TRENTHAM, Richard (by 1515-47), of Shrewsbury, Salop and Trentham, Staffs.

Published in The History of Parliament: the House of Commons 1509-1558, ed. S.T. Bindoff, 1982
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Family and Education

b. by 1515, s. of Thomas Trentham of Shrewsbury by Elizabeth, da. of Sir Richard Corbet of Moreton Corbet, Salop. m. by 1537, Mary, da. of David Ireland of Shrewsbury, 1s. Thomas 5da.2

Offices Held

Esquire of the Household by Nov. 1537; cupbearer, household of Prince Edward by 1544.3


The evidence for the return of a ‘Mr. Trentham’ as one of the knights for Shropshire in 1536 is contained in the letter in which Lady Catherine Blount complained to Cromwell that her son George Blount had been tricked out of election. In view of the King’s request that on this occasion the previous Members should be returned, the contest between Blount and Trentham presumably means that whoever had sat with Sir Thomas Cornwall in the later sessions of the Parliament of 1529 was either dead or incapacitated and thus a vacancy arose. Of members of the Trentham family the one most likely to have filled it was Richard Trentham. A son of Thomas Trentham, the Member for Shrewsbury in 1512 and 1515, Richard Trentham entered the royal household (as did his brother Robert) and may have enjoyed government support at an election held in the shire with which he was identified both through his forbears and through his marriage; his kinship with the Corbet family, of whom his cousin Roger Corbet was almost certainly re-elected for Truro in 1536, would in any case have gone far towards ensuring his election.4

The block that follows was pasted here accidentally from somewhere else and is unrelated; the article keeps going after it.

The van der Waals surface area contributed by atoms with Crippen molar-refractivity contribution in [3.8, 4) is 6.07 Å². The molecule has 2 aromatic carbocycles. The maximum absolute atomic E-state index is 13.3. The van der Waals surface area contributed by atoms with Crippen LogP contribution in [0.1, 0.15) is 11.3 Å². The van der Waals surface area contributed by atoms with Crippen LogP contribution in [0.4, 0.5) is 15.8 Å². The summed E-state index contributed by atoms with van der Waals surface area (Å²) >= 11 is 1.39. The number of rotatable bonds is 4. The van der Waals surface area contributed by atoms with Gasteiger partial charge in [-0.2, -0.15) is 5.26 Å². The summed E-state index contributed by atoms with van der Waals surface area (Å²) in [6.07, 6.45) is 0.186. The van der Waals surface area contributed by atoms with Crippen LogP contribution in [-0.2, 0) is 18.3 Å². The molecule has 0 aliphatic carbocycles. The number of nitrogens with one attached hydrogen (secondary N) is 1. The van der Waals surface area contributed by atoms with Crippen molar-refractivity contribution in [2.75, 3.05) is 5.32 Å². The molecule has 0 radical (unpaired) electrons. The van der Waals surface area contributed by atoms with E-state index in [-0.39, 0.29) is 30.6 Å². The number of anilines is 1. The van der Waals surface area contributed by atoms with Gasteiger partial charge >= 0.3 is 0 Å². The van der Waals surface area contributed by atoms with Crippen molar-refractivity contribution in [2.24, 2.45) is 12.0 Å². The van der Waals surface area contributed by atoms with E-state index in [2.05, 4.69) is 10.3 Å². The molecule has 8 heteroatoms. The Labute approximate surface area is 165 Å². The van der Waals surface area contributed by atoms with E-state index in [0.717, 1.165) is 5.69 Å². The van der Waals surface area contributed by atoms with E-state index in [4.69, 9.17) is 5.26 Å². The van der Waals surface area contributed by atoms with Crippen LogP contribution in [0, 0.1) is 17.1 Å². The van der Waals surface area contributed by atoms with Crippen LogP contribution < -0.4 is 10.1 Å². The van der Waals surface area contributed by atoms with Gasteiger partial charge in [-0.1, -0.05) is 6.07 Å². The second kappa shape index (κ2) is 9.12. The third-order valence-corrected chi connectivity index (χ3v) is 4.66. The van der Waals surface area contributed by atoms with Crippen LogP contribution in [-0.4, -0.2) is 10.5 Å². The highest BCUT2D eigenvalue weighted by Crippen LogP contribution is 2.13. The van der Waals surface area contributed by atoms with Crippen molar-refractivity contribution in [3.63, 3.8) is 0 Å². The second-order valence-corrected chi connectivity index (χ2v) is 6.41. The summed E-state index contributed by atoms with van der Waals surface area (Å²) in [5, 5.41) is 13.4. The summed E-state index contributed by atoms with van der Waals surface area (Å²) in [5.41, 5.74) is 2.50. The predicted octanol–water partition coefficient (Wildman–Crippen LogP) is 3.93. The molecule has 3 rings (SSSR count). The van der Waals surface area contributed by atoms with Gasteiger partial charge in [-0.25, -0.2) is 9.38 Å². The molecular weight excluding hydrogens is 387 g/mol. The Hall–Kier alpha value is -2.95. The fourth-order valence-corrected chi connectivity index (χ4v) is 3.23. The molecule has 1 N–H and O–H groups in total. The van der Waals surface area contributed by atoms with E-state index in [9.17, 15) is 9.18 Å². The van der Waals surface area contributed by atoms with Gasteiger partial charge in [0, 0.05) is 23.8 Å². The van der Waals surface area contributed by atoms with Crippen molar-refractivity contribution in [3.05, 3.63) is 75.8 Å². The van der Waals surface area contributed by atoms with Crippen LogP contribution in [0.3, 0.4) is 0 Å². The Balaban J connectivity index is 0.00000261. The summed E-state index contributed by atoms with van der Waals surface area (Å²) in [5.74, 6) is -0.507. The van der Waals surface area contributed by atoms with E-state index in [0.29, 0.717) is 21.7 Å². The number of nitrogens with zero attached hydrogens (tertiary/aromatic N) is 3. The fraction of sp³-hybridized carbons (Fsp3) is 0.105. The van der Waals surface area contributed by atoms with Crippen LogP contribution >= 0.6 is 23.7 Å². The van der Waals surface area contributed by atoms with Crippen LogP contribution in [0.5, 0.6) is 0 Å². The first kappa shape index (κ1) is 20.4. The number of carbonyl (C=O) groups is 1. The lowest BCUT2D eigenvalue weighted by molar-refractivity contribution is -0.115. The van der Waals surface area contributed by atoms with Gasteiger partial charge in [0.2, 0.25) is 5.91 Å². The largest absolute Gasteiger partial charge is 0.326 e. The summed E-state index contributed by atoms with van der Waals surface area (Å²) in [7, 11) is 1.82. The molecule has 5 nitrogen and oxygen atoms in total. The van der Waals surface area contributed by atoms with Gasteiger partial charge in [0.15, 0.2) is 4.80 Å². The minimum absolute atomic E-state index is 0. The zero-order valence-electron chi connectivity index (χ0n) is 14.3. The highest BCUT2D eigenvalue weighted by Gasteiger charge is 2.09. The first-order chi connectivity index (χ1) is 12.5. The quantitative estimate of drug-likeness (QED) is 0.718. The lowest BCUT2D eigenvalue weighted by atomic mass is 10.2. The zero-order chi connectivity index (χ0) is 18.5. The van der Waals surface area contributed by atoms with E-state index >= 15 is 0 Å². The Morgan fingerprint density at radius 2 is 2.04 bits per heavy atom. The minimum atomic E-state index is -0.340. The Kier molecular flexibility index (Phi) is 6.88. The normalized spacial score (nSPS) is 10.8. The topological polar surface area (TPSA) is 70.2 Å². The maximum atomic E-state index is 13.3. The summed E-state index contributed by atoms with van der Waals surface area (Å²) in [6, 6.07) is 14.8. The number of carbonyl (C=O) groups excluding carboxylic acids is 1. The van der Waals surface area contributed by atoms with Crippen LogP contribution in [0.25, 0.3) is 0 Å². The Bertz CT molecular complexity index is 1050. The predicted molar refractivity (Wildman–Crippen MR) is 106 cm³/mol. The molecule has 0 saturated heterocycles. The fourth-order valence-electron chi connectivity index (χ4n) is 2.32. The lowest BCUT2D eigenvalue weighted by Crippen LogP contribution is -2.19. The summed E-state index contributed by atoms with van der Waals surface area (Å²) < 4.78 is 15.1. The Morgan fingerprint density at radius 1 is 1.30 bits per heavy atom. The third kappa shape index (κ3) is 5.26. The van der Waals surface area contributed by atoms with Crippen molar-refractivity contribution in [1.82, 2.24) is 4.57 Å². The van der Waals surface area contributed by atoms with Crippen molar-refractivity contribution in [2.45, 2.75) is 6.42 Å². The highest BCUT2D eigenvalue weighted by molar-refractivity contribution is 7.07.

Trentham was not re-selected in 1539 and is unlikely to have been three years later, when the Shropshire names are unknown, for by then he had established himself in Staffordshire; he did not, however, part with all his Shropshire lands, as John Leland implies. In November 1537 he was granted a lease of the lands of Trentham priory, and two years later he received the reversion of Rochester abbey, also in Staffordshire, partim emptione partim largitione regis. It was as of Trentham that in 1544 he arranged a marriage between his sister and Edmund Foxe, a leading figure at Ludlow; in the same year he was in the vanguard of the army in France. He died on I Jan. 1547, leaving as heir his nine year-old son Thomas whose wardship was acquired in the following November by Sir Philip Draycott. By his will made on 20 Dec. 1546 he had provided for his wife and children and named among the executors his ‘cousins’ Andrew Corbet and Richard Corbet, and his brothers-in-law Edmund Foxe and Edward Hosier.5

Ref Volumes: 1509-1558

Author: Alan Harding


  • 1. LP Hen. VIII, x. 1063.
  • 2. Presumed to be of age at election. Wm. Salt Arch. Soc. iii(2), 140-1; Staffs. Peds. (Harl. Soc. lxiii), 224; Add. 6276, f. 22v; C142/85/47; PCC 29 Alen.
  • 3. LP Hen. VIII, xiii; Wm. Salt Arch. Soc. iii(2), 140; E179/69/31.
  • 4. LP Hen. VIII, x; Trans. Salop Arch. Soc. (ser. 3), iii. 380.
  • 5. LP Hen. VIII, xiii, xiv, xix; VCH Staffs. iii. 250; Leland, Itin. ed. Smith, iii. 66; PCC 29 Alen; C142/85/47; CPR, 1547-8, p. 65.